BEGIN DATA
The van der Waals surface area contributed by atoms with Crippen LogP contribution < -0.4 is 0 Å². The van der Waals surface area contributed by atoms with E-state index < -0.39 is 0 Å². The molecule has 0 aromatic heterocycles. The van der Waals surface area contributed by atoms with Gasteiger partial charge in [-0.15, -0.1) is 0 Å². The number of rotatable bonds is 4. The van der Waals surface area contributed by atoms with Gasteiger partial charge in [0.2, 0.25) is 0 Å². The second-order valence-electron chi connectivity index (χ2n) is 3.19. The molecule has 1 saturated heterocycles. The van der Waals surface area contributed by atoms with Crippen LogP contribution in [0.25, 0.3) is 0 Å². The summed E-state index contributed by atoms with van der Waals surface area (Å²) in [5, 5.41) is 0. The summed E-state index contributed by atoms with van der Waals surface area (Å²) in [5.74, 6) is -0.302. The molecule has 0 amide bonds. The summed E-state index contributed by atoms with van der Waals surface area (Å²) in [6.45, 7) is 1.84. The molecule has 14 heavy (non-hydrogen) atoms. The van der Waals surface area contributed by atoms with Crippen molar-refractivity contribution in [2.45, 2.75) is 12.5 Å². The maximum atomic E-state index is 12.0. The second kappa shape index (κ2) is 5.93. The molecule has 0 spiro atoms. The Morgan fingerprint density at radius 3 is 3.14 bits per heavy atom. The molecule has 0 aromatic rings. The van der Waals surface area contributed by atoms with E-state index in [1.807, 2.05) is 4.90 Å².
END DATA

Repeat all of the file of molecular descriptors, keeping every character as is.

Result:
The van der Waals surface area contributed by atoms with Crippen LogP contribution < -0.4 is 0 Å². The van der Waals surface area contributed by atoms with E-state index < -0.39 is 0 Å². The molecule has 0 aromatic heterocycles. The van der Waals surface area contributed by atoms with Gasteiger partial charge in [-0.15, -0.1) is 0 Å². The number of rotatable bonds is 4. The van der Waals surface area contributed by atoms with Gasteiger partial charge in [0.2, 0.25) is 0 Å². The second-order valence-electron chi connectivity index (χ2n) is 3.19. The molecule has 1 saturated heterocycles. The van der Waals surface area contributed by atoms with Crippen LogP contribution in [0.25, 0.3) is 0 Å². The summed E-state index contributed by atoms with van der Waals surface area (Å²) in [5, 5.41) is 0. The summed E-state index contributed by atoms with van der Waals surface area (Å²) in [5.74, 6) is -0.302. The molecule has 0 amide bonds. The summed E-state index contributed by atoms with van der Waals surface area (Å²) in [6.45, 7) is 1.84. The molecule has 14 heavy (non-hydrogen) atoms. The van der Waals surface area contributed by atoms with Crippen molar-refractivity contribution in [2.45, 2.75) is 12.5 Å². The maximum atomic E-state index is 12.0. The second kappa shape index (κ2) is 5.93. The molecule has 0 spiro atoms. The Morgan fingerprint density at radius 3 is 3.14 bits per heavy atom. The molecule has 0 aromatic rings. The van der Waals surface area contributed by atoms with E-state index in [1.807, 2.05) is 4.90 Å².